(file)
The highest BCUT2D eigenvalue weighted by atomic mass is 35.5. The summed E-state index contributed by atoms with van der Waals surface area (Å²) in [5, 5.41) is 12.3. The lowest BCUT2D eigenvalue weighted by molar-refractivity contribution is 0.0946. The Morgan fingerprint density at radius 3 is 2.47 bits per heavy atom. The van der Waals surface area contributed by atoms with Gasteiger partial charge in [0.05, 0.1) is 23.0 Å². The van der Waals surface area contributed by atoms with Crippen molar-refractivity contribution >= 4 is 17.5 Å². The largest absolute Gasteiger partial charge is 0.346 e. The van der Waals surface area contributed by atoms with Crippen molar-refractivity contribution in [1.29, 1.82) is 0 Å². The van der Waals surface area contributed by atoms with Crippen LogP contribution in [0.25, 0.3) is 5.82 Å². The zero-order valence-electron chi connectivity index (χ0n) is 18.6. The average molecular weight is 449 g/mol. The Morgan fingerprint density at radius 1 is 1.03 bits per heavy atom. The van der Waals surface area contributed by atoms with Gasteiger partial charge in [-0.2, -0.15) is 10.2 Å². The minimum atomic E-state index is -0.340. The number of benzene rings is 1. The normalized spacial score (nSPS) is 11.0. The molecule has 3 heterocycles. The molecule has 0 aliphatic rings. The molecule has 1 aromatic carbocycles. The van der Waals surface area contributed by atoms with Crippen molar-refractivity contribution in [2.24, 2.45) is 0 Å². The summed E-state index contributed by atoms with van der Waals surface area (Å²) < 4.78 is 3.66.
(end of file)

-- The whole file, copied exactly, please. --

The highest BCUT2D eigenvalue weighted by atomic mass is 35.5. The summed E-state index contributed by atoms with van der Waals surface area (Å²) in [5, 5.41) is 12.3. The lowest BCUT2D eigenvalue weighted by molar-refractivity contribution is 0.0946. The Morgan fingerprint density at radius 3 is 2.47 bits per heavy atom. The van der Waals surface area contributed by atoms with Gasteiger partial charge in [0.05, 0.1) is 23.0 Å². The van der Waals surface area contributed by atoms with Crippen molar-refractivity contribution >= 4 is 17.5 Å². The largest absolute Gasteiger partial charge is 0.346 e. The van der Waals surface area contributed by atoms with Crippen molar-refractivity contribution in [1.29, 1.82) is 0 Å². The van der Waals surface area contributed by atoms with Crippen LogP contribution in [0.25, 0.3) is 5.82 Å². The zero-order valence-electron chi connectivity index (χ0n) is 18.6. The average molecular weight is 449 g/mol. The Morgan fingerprint density at radius 1 is 1.03 bits per heavy atom. The van der Waals surface area contributed by atoms with Gasteiger partial charge in [-0.2, -0.15) is 10.2 Å². The minimum atomic E-state index is -0.340. The number of benzene rings is 1. The normalized spacial score (nSPS) is 11.0. The molecule has 3 heterocycles. The molecule has 0 aliphatic rings. The molecule has 1 aromatic carbocycles. The van der Waals surface area contributed by atoms with Crippen molar-refractivity contribution in [2.24, 2.45) is 0 Å². The summed E-state index contributed by atoms with van der Waals surface area (Å²) < 4.78 is 3.66.